Bruce H - Sun 02:04:21
Heartbreak match for Wakaichiro. A solid effort that ended in his 3rd loss. Video once we can snag it from somewhere.
Bruce H - Sun 01:57:03
Wakaichiro on deck!
Bruce H - Sun 01:53:59
I would also add, to my delight, we have 321 subscribers to our video channel on YouTube! Thanks to all who take the time to enjoy our ramblings. A new video podcast comes out tomorrow morning, sharing Josh’s adventures in Fukuoka.
Bruce H - Sun 01:46:12
Looks like Jonidan 21 Nakao injured himself, and was unable to remount the dohyo to bow following his match. There have been a number of injuries during Fukuoka, and it’s tough to watch. At least he was able to slowly walk out on his own power.
Josh K - Sun 01:39:16
Like the wee Ezuka just flew out of the dohyo, I’m outta here. Good luck to Wakaichiro and all the Tachiai ones to watch today. I presume Bruce is on sake duty, so he’s got you covered.
Josh K - Sun 01:31:01
Tachiai now has 500 likes on Facebook! Thanks everyone – share the site with your friends!
Josh K - Sun 01:29:59
Easier said than done but it seems fairly clear that if you want to make short work of Jonidan, having a great tachiai will get you out of fifth division purgatory. Young rikishi have a million distractions (stable chores, serving sekitori, etc), but if I’m a Jonidan rikishi hell bent to make it to the higher divisions, that’s the number one thing I’m practising right now.
Bruce H - Sun 01:22:56
Another member of the 200kg club, Kenho, picked up his kachi-koshi. He is a man of great substance.
Josh K - Sun 01:15:07
Good to see the ol’ bow twirler Satonofuji pick up a win – against one of the rare rikishi he’s quite a bit younger than! The combined age of the men on the dohyo is 89 as the 41 year old defeated the 48 (!!!!) year old Hanakaze in a match best described as lethargic. You know, there’s always time.
Josh K - Sun 01:13:10
My goodness is that Kenho a big lad or what?
Josh K - Sun 01:12:46
Well hello there, Bruce and sumo fans. Just time for a spot of live blogging from the ANA lounge at Fukuoka before I blast out of here.
There was an interesting match a few minutes ago between Watatani and Zendaisho. Zendaisho absolutely dominated the smaller man, and the gyoji initially ruled in his favour, but it had certainly appeared that he had stepped out first while trying to execute a yorikiri. The judges agreed and after a lengthy monoii, reversed the decision. The lesson there is no matter how much bigger, more dominant or technically skilled you are than your opponents, watching your footwork is every bit as important in the final reckoning as to whether you get a promotion or demotion at the end to the basho.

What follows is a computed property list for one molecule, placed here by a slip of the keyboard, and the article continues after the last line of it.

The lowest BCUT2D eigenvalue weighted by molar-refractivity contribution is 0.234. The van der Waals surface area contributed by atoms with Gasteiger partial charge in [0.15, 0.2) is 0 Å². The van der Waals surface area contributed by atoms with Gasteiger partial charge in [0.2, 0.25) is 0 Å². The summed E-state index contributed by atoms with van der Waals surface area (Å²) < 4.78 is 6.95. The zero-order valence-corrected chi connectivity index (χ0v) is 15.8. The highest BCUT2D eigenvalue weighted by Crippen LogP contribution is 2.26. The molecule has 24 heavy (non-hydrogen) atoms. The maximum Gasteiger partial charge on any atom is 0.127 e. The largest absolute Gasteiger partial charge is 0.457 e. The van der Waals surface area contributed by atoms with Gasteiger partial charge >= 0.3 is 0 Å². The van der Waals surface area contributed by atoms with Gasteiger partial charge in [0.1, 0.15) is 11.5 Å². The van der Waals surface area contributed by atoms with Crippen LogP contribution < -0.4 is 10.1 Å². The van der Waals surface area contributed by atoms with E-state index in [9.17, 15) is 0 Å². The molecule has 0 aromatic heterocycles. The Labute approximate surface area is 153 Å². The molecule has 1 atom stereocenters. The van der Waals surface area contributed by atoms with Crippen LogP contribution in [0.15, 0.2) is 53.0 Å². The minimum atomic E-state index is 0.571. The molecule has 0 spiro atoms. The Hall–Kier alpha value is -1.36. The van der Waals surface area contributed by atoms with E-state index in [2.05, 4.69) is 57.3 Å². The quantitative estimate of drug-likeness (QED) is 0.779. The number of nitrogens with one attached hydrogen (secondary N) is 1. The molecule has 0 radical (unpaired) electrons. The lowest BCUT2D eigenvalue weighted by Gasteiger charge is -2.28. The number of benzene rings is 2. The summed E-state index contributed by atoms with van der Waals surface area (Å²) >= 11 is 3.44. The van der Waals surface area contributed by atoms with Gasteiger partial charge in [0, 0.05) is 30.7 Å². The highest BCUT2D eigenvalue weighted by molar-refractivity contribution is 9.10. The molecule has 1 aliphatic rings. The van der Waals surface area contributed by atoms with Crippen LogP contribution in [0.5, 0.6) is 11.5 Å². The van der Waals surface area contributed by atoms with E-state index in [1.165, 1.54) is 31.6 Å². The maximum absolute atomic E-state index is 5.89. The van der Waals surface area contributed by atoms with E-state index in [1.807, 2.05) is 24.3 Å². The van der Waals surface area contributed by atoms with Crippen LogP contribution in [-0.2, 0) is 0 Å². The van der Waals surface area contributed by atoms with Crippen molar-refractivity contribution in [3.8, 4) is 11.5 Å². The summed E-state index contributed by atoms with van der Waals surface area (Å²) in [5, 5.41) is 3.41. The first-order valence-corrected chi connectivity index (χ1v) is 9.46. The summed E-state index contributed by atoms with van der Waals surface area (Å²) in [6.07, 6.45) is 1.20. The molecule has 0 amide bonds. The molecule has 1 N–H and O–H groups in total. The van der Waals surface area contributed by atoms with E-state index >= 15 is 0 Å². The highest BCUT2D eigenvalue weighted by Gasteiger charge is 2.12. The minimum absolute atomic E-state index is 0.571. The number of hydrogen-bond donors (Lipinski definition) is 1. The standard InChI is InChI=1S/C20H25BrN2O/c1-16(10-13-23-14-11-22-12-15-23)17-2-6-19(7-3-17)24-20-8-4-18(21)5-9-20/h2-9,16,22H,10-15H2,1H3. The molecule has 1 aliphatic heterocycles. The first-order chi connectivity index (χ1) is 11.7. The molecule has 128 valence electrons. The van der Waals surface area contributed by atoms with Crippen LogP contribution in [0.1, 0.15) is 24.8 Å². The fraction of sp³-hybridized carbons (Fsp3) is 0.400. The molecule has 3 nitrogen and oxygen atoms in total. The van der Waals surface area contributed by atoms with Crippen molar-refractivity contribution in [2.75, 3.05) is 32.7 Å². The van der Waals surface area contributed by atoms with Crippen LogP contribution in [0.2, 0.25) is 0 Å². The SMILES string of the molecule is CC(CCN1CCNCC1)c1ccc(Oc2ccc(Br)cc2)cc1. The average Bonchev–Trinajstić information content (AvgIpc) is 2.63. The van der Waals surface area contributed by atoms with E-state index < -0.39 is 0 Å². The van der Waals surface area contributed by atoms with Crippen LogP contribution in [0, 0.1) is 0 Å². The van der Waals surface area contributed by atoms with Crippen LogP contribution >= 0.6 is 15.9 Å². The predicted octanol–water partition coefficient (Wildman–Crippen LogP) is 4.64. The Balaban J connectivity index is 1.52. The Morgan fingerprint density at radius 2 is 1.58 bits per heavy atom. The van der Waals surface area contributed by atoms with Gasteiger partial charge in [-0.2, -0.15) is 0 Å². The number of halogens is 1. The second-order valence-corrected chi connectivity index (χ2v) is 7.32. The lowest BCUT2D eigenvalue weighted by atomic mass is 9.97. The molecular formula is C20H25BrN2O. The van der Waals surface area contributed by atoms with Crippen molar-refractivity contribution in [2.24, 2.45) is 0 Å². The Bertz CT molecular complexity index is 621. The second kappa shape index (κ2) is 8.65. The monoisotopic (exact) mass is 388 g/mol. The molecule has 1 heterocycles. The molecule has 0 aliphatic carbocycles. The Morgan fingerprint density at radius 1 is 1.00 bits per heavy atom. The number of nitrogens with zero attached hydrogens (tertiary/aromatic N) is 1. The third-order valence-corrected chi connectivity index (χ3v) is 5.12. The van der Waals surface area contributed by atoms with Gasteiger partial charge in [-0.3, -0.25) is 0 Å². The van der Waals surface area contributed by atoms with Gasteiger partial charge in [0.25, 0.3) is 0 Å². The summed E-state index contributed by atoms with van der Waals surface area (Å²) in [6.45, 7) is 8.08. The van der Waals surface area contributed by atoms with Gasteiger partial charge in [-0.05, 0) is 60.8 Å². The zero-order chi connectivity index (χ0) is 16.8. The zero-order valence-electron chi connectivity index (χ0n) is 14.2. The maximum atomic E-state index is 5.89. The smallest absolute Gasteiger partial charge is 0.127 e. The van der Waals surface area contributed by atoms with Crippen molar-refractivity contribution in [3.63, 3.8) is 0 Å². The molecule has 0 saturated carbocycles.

Bruce H - Sun 00:24:12
Up now on the dohyo is the truly enormous Higonoryu, who is one of a handful of rikishi who weigh in at or above 200 kg (440 lbs). They look massive on video, but they are truly impressive in person.
Bruce H - Sun 00:14:01
[Bruce] Day 8 has started in Kyushu. We expect NHK’s Grand Sumo Live to start in about 8 hours. At the moment the torikumi is at the bottom of Jonidan. Coming up in about 90 minutes is Wakaichro’s day 8 match.
Part of my decision to live blog day 8 came about by looking at all of the rikishi further down the banzuke who will be in action on nakabi.
Wakaichio – In dire need of a win, he comes into day 8 with a 1-2 record, and plenty of chances to still come out of Kyushu with a kachi-koshi. He faces Onomatsu heya’s Mitsumune, a relative newcomer to sumo who is only competing in his 6th basho. Both men are 1-2 looking to score their second win.
Ura – Looking very genki thus far, Ura faces Shikoroyama heya’s Aoi, who has been ranked as high as Makushita 49, but has had two straight make-koshi tournaments. Sadly for Aoi, day 8 he faces a man capable of bending space-time and distorting the very fabric of the universe.
Musashikuni – With only one win thus far, the lead rikishi of the Musashigawa stable faces off against Shikoroyama heya’s Fujita. In 2014, Fujita was injured and spent enough time recovering that he had to return via Maezumo, and work his way up from zero. He quickly fought his way back to Makushita, but a seems to still struggle with injuries.